That’s where the hobbits of MMT land come in. An enterprising Bilbo Baggins has discovered his Arkenstone in an obscure statute passed by Congress to satisfy the desire of the hard money crowd for precious metal based U. S. coinage. 31 USC § 5112 (k) provides that “The Secretary (of the Treasury) may mint and issue platinum bullion coins and proof platinum coins in accordance with such specifications, designs, varieties, quantities, denominations, and inscriptions as the Secretary, in the Secretary’s discretion, may prescribe from time to time.”
    While this provision was clearly adopted to satisfy the demands of collectors and bullion hoarders, on its face the statute would enable unlimited issuance of very large denomination coins with virtually infinite seignoirage. According to its advocates, by having the Treasury issue as few as five platinum coins, each with a face value of a trillion dollars, and using them to repurchase and extinguish large amounts of federal debt currently held by the Federal Reserve, the President could eliminate the constraint of the debt ceiling for the remainder of his term in office.
    For the moment this issue remains in the realm of the theoretical. The concept is so alien that even commentators of the most liberal bent hesitate to take it seriously. Yet some are speaking seriously about other approaches to the debt limit that would entail even more naked usurpations of executive power, including this gem:
    “the ‘you and whose army’ theory that even if the President breaches the debt ceiling, no one could do anything about it because they would have no standing to sue” – New Economic Perspectives 12/13/12
    It appears that there is serious discussion afoot aimed at pressuring President Obama to engineer a transfer of power to the federal executive branch comparable in scope to the historical shifts engineered by Lincoln and Franklin Roosevelt during previous times of great crisis in America. This topic has gotten little coverage to date in the serious economic and political press. Don’t doubt for a minute that we’ll begin to see such suggestions in spades should the Republicans stand firm when the debt ceiling issue again comes to the fore in early 2013. There will be tremendous pressure to give the President unfettered authority to spend all budgeted funds. Since the Congress seems incapable of adopting a budget, does this mean that all defacto spending authority will soon be transferred to the executive branch?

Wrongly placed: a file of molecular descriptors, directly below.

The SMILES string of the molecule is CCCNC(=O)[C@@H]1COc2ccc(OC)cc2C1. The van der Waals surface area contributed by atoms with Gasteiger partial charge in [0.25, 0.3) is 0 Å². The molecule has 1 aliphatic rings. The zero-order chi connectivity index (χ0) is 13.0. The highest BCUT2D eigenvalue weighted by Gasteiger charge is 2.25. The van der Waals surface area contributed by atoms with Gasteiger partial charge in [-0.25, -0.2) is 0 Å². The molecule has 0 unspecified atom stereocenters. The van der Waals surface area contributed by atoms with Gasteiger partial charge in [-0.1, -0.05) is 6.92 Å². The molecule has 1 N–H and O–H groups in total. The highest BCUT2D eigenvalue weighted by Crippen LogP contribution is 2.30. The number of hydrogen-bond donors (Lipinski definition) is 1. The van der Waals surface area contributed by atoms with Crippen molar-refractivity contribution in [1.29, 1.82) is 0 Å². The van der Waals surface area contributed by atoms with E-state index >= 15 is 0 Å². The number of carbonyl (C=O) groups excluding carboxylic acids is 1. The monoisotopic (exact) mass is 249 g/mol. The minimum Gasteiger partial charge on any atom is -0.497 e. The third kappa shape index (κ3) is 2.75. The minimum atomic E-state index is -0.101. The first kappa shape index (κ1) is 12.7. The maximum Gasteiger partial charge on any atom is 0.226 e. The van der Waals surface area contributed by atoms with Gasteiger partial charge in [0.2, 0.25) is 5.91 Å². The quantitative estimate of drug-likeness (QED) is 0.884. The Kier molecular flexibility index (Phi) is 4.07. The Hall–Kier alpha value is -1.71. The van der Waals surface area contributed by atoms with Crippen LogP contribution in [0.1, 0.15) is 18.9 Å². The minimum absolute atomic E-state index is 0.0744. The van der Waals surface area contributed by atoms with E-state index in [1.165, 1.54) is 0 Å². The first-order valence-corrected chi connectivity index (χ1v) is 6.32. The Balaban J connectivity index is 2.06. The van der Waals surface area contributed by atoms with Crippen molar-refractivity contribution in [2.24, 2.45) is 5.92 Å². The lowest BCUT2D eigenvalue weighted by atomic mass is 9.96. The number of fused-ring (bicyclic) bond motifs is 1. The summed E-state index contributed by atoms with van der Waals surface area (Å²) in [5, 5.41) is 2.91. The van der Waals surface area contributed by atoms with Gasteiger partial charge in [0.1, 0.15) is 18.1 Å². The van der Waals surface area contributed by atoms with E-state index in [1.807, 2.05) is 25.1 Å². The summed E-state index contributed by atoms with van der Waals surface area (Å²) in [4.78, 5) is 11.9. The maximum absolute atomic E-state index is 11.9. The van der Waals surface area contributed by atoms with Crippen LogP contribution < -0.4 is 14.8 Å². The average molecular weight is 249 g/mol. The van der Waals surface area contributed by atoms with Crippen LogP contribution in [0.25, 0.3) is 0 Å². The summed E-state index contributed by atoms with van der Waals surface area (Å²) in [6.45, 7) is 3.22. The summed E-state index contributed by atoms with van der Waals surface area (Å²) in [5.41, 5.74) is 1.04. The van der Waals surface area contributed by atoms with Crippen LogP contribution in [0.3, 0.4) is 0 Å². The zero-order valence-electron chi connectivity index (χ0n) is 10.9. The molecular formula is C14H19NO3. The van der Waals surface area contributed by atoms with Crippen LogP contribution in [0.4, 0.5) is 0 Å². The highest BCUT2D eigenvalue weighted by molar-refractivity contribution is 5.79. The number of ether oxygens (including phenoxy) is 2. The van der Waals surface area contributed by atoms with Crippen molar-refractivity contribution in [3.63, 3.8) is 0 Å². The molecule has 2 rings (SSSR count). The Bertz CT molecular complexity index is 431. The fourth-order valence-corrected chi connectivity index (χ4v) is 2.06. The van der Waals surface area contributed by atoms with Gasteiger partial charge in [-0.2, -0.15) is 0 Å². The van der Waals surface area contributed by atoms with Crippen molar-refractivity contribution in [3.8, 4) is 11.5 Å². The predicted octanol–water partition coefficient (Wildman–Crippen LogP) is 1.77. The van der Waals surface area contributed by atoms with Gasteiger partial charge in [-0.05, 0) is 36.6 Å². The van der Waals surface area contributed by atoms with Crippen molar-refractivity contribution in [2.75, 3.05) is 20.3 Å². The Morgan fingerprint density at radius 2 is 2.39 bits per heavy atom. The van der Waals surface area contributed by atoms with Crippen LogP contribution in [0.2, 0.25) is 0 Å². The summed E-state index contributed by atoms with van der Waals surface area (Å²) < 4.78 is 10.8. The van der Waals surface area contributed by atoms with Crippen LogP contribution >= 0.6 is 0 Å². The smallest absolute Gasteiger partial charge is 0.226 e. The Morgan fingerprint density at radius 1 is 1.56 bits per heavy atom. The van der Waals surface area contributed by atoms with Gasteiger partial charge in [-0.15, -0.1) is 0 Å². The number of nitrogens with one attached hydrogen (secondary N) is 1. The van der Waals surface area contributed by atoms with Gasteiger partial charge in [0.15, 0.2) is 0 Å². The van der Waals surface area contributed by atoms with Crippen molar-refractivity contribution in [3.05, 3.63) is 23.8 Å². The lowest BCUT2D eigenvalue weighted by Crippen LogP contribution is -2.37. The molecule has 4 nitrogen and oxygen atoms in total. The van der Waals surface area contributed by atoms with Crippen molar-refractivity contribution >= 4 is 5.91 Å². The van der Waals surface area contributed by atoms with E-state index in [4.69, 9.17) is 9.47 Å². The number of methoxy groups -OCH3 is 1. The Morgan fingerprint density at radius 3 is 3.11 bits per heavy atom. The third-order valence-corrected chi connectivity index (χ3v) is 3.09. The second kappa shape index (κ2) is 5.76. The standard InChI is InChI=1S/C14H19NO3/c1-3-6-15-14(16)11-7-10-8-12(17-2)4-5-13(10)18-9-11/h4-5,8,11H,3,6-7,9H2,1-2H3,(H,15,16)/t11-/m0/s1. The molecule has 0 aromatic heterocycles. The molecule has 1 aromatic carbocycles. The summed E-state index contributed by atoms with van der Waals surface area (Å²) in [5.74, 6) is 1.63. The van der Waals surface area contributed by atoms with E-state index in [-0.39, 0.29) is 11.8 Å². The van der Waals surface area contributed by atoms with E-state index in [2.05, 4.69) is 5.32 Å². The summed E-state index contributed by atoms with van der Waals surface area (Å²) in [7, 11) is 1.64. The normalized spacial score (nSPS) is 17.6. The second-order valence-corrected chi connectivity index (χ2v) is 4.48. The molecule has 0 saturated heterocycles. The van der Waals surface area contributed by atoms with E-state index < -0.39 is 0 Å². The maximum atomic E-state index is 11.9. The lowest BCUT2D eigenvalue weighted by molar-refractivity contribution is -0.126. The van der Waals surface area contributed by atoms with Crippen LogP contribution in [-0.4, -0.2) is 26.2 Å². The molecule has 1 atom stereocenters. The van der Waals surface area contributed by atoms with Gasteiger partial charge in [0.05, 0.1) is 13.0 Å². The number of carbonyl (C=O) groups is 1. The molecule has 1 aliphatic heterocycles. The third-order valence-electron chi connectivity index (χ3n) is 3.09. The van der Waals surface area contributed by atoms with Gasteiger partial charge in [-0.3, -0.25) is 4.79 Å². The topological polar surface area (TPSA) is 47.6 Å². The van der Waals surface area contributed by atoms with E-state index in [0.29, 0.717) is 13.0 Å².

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  2. Here in the UK we live in a criminal state. The government is currently pushing legislation through Parliament (The Justice and Security Bill) to ensure ‘closed’ ie secret trials for politicians accused of complicity in facilitating the torture and degarading treatment of detainees (rendition). Amnesty International has described the legistlation as ‘straight from the pages of a Kafka novel.’ and has warned that the bill will ‘allow the government to throw a cloak of secrecy over wrongdoing.’
    We have a criminal media system (News International) a criminal banking system (HSBC\Barclays\Standard Charter), and now a government that has excused itself from the rule of law. Criminality is now embedded in the system.

    Meanwhile the poor face draconian sentences if they are caught stealing the necessities of life.

  3. AussieF: you may need to have a full-scale revolution in the UK. You haven’t had to do that since Cromwell. But now that the government is asserting the that your new noblemen (politicians, bankers) are above the law, you might need it. It is just barely possible that you will be able to throw them out of office in favor of (for instance) the Green Party before they abolish elections. If they start restricting the franchise, or pushing electronic “voting” machines so they can silently steal the elections, then you know it’s time for revolution.